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Weaning your little one from breastfeeding

What to do for an easy and smooth transition from milk to solid food

From newborn to infant to toddler, your baby changes so much in the first few years of life. Once it seems like you've mastered one stage, it's onto the next! Just when you think you’ve got breastfeeding down to a science with your child, it’s time to introduce solid food.

Introducing solid food is exciting, but many parents feel nervous or apprehensive about this change and how it might affect breastfeeding. Adding solids is sometimes referred to as complementary feeding or weaning, which sounds a bit like phasing out of breastfeeding.

However, starting solid foods doesn’t mean that the end of your breastfeeding journey is near. In fact, breastfeeding is still encouraged until your child's second birthday and beyond.

Starting solid foods is important to your baby's development, and they will still be getting most of their nutrients from your breast milk. Properly introducing solid foods will set your child up for a lifetime of healthy eating. But before we get into the nitty-gritty, it's essential to understand if your baby is ready to start solids.

A baby having some baby food
Weaning your breastfeeding is a very important and exciting milestone!

Identifying Readiness for Solid Foods

The NHS recommends introducing solids to your baby around six months of age. Before this, breast milk should be their single source of nutrition. Waiting until your child is six months old ensures that they are developmentally ready to cope with solid foods and can even help feed themselves.

1. Baby can sit strongly (without being propped) and has good head control.

2. Baby can pick up food and bring it to his mouth confidently.

3. Baby can chew and swallow food. A baby who isn’t ready will push the food back out of his mouth (tongue thrust reflex).

1. Chewing their fists.

2. Waking up in the night (more than usual).

3. Wanting extra milk feeds.

These are all normal things for babies to do and do not indicate that your child is hungry or ready to start solids.

Once you know your baby is ready, it’s time to start serving up some delicious dishes!

How Adding Solid Foods will Affect Breastfeeding

Up until your baby turns one, solids are meant to add texture, enhance hand-eye coordination, and introduce tastes and smells for a future healthy eater (and offer a little extra nutrition as your baby grows).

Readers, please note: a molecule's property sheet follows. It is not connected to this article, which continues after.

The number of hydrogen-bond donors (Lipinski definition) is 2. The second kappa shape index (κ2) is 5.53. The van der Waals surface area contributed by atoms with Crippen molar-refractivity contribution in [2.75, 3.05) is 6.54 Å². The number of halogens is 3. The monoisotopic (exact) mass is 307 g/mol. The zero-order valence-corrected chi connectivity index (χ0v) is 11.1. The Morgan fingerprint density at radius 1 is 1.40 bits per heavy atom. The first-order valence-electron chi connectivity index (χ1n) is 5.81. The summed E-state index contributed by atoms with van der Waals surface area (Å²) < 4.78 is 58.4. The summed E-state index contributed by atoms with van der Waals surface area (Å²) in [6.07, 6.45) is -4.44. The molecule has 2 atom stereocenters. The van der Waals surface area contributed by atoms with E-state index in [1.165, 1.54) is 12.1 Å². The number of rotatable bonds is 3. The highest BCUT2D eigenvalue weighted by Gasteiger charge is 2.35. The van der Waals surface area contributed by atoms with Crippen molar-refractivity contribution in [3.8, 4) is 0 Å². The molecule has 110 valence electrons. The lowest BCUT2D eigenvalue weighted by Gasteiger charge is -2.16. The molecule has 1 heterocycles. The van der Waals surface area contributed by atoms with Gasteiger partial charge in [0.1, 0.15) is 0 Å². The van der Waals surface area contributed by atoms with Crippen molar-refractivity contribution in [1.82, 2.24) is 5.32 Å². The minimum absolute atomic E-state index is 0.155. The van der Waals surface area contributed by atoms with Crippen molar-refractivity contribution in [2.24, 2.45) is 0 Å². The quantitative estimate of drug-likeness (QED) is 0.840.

You must continue to nurse on demand because your breast milk is still your child's primary source of nutrition. On-demand feeding will also keep up your milk supply. Solid foods should never replace a nursing session (until much later, when you’re ready to wean).

Don’t feel pressured to rush your baby into eating three meals a day like the rest of the family. It’s shown that babies who eat a lot of solids tend to wean earlier than babies who continue to nurse on demand and supplement with solids.

Of course, as your baby gets closer to one year, you'll want to work up to three meals a day gradually. By 12 months old, your baby should be getting no more than 25% of their calories from solid foods. Your baby will always let you know what they need, so follow their cues.

As you increase solids to three meals a day, you can expect your nursing sessions to change. Breastfed babies will adapt their milk consumption as their food intake changes. As they eat more solids, they may nurse for less time or even drop a feed entirely. This is completely normal, and according to the NHS, you can expect about three milk feeds a day once your baby is 10-12 months old and eating three meals a day.

How To Start Serving Solid Foods

Babies have tiny stomachs, so they only need a few teaspoons at a time when they’re first starting solid food. Remember, first foods complement your breast milk; they do not replace or substitute. So, continue breastfeeding your baby according to your regular schedule, so you don't notice a dip in your supply.

Consider offering up solid foods after a late afternoon or early evening feeding, when your milk supply is often at its lowest. Your baby might be hungry and open to trying solid foods around this time.